“We do not learn from experiences…we learn from reflecting on experiences.” -John Dewey
Perhaps it is because as educators we are flooded with “end of the year” events like final concerts, awards convocations, sports championships, and spring dances at this time of year, but reflection has certainly been on my mind lately. It is also far more personal, as it seems everything in education is for me, with the graduation of my eldest child from high school. I seem to spend every spare moment putting together memory books (realizing that it would have been far smarter to be doing that all along the way!) and the traditional photo slide show of his life and school career for the past years.
I spent a recent Saturday in the throes of every emotion possible selecting photographs only to discover that many years worth of digital photographs appeared to have been lost in a recent crash of our home computer. The ironic part was that I could see these thumbnail versions of the pictures, but not the actual files. The small versions still caused me have a flood of memories at various events, trips, and holidays. I also realized that just because I didn’t have a photo, does not mean that it did not happen. This seems particularly relevant in a world when nothing seems to be real unless it is recorded and shared with others. My reflection on those events was what mattered. (Happily, I can report that we have managed to save almost all of those files we feared were lost, which explains why I am feeling more calm about it all!)
In the crush of our fast-paced world in education, reflection seems to be a luxury or at best something left until the very end. This is far too powerful of a practice to be left to chance, both for us and for our students. One of the best ways that we can leverage reflection is through our shared collaboration with our colleagues. Professional learning communities can help us think and reflect together about what worked and what did not and most importantly why. Many of the finest educators I have ever encountered were reluctant to share their practices, not because they were did not want to collaborate but simply because they truly believed that everybody did things like they did. The formalized practices of collaboration and reflection in our PLCs helped them learn from their colleagues and vice versa. The opportunity for a shared reflection on the learning of students created an opportunity to look backward in order to move forward, which can have the most impact on student learning. (DuFour, 2015).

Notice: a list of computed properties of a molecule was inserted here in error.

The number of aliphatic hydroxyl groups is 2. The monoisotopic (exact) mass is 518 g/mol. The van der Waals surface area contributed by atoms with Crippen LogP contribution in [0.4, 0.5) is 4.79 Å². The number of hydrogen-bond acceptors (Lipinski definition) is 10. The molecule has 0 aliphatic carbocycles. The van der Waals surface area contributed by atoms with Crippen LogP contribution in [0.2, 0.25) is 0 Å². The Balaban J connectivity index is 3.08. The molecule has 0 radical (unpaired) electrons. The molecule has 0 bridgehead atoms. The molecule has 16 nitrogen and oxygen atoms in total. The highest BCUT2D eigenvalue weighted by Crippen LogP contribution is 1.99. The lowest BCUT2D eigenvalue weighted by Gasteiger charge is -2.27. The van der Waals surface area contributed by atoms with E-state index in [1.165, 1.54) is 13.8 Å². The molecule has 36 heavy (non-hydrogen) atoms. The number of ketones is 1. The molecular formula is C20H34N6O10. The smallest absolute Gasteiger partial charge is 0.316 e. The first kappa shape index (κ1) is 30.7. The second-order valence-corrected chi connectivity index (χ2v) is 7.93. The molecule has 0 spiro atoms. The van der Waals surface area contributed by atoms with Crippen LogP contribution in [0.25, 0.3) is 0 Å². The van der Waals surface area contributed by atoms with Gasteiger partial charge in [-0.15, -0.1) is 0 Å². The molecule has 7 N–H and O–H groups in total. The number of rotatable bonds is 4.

We should also encourage students to engage in formalized reflection on their own learning. I first encountered this through work as a teacher with creating portfolios of student work. Students would be amazed to see their written pieces from the early part of the year and how far they had come. I did not ask particularly sophisticated questions but I certainly saw them recognize their own growth and demonstrate pride in their improvement. Since those days, more and more research has shown the value of self-reflection and self-assessment for students throughout the learning process. As educators, we should be asking students to engage in thoughtful reflection in order to help them learn more in the future.
The challenge of course, is time. While it is natural to be reflective at the end of a school year, we need to find ways to make this be a natural part of the learning process. Students should not have to wait to experience reflection until something concludes. Our work in collaborative Professional Learning Communities has shown us how valuable it is to our professional knowledge and practices. We need to find opportunities for our students throughout the learning process to experience the same things, both individually and with others.
So, enjoy those reflective moments that you are likely experiencing or will be soon. (I know that I am trying to do that. I’m also looking for new ways to backup those prized photos!) There are celebrations to enjoy and there are also opportunities for growth. One of those will be finding ways to make those reflections a more frequent part of the educational calendar, rather than just at the end of it. We all strive to be experts in our fields and certainly want the same for our students. “Expertise does not come naturally. Developing a skill takes time, effort, energy and a hefty dose of self-reflection.” (Hall and Simerall, 2015)
Dewey Quote: https://www.goodreads.com/author/quotes/42738.John_Dewey. Retrieved 5.8.2016
DuFour, Richard. In Praise of American Educators. Bloomington, IN: Solution Tree, 2015.
Hall, Pete and Alisa Simeral, Teach Reflect Learn. Alexandria, VA: ASCD, 2015